RSS stands for really simple syndication. It's an acronym encompassing various data formats (xml, atom, rss, rdf) used for providing users with frequently updated content. RSS also allows... Read More
Microbiology’s 50 Most Significant Events 1875–Present
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A virus is basically a tiny bundle of genetic material—either DNA or RNA—carried in a shell called the viral coat, or capsid, which is made up of bits of protein called capsomeres. Some viruses have an additional layer around this coat called an envelope. That's basically all there is to viru... Read More
Water molds are always found in wet environments, especially in fresh water sources and near the upper layers of moist soil.
In 1973, a Dallas resident went out to the backyard only to stumble upon a reddish, jelly-like mass pulsating in the grass. News reports on the discover... Read More
The name protozoa means “first animals.” As the principal hunters and grazers of the microbial world, protozoa play a key role in maintaining the balance of bacterial, algal, and other microbial life. They also are themselves an important food source for larger creatures and the basis of many fo... Read More
When viruses come into contact with host cells, they trigger the cells to engulf them, or fuse themselves to the cell membrane so they can release their DNA into the cell.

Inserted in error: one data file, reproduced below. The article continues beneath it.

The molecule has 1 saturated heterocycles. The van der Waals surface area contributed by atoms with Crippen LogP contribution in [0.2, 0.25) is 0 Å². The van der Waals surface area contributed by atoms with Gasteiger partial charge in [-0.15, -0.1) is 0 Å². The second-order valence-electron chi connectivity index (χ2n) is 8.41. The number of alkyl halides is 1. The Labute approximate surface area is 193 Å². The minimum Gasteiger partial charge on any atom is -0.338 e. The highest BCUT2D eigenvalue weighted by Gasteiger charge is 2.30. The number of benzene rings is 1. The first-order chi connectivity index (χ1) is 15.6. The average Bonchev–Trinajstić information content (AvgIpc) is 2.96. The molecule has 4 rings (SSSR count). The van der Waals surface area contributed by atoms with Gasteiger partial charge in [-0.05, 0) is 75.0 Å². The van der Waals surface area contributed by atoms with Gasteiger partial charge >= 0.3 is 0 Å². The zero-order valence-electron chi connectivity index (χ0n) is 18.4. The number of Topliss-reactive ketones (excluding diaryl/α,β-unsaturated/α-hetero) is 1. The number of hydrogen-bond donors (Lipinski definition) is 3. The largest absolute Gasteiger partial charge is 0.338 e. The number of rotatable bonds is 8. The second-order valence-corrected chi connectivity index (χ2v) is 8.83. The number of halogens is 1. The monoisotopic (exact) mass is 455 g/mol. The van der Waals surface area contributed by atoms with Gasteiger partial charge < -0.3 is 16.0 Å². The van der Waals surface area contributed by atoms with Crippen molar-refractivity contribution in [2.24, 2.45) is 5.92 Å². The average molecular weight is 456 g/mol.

Once inside a host cell, viruses take over its machinery to reproduce. Viruses override the host cell’s normal functioni... Read More
Viruses can act as miniature couriers. When they infect, they may inadvertently take up a bit of their host’s DNA and have it copied into their progeny. When the offspring viruses move on to infect new cells, they may insert this bit of accidentally pilfered DNA into the new hosts’ genome. This ... Read More
Fungi are eukaryotic organisms. This means that their DNA-containing chromosomes are enclosed within a nucleus inside their cells. (The chromosomes of bacteria and archaea are not walled off inside nuclei, making them prokaryotic organisms.)
Viruses may be referred to often as the smallest infectious things. But there are some smaller contenders. Some of the agents of plant disease lack even a viral coat and are merely small strings of plain, or "naked," RNA. These particles are called viroids. They are believed ... Read More
Viruses exist for one purpose only: to reproduce. To do that, they have to take over the reproductive machinery of suitable host cells.
Upon landing on an appropriate host cell, a virus gets its genetic material inside the cell either by tricking the host cell to pull it inside, like ... Read More
Most fungi can best be described as grazers, but a few are active hunters.
Fungi absorb nutrients from living or dead organic matter (plant or animal stuff) that they grow on. They absorb simple, easily dissolved nutrients, such as sugars, through their cell walls. They give off special digestive enzymes to break down complex nutrient... Read More
Fungi can be found in rising bread, moldy bread, and old food in the refrigerator, and on forest floors. Most decompose non-living things, but some damage crops and plants. A few cause problems in people, such as Candida, which causes yeast infections.... Read More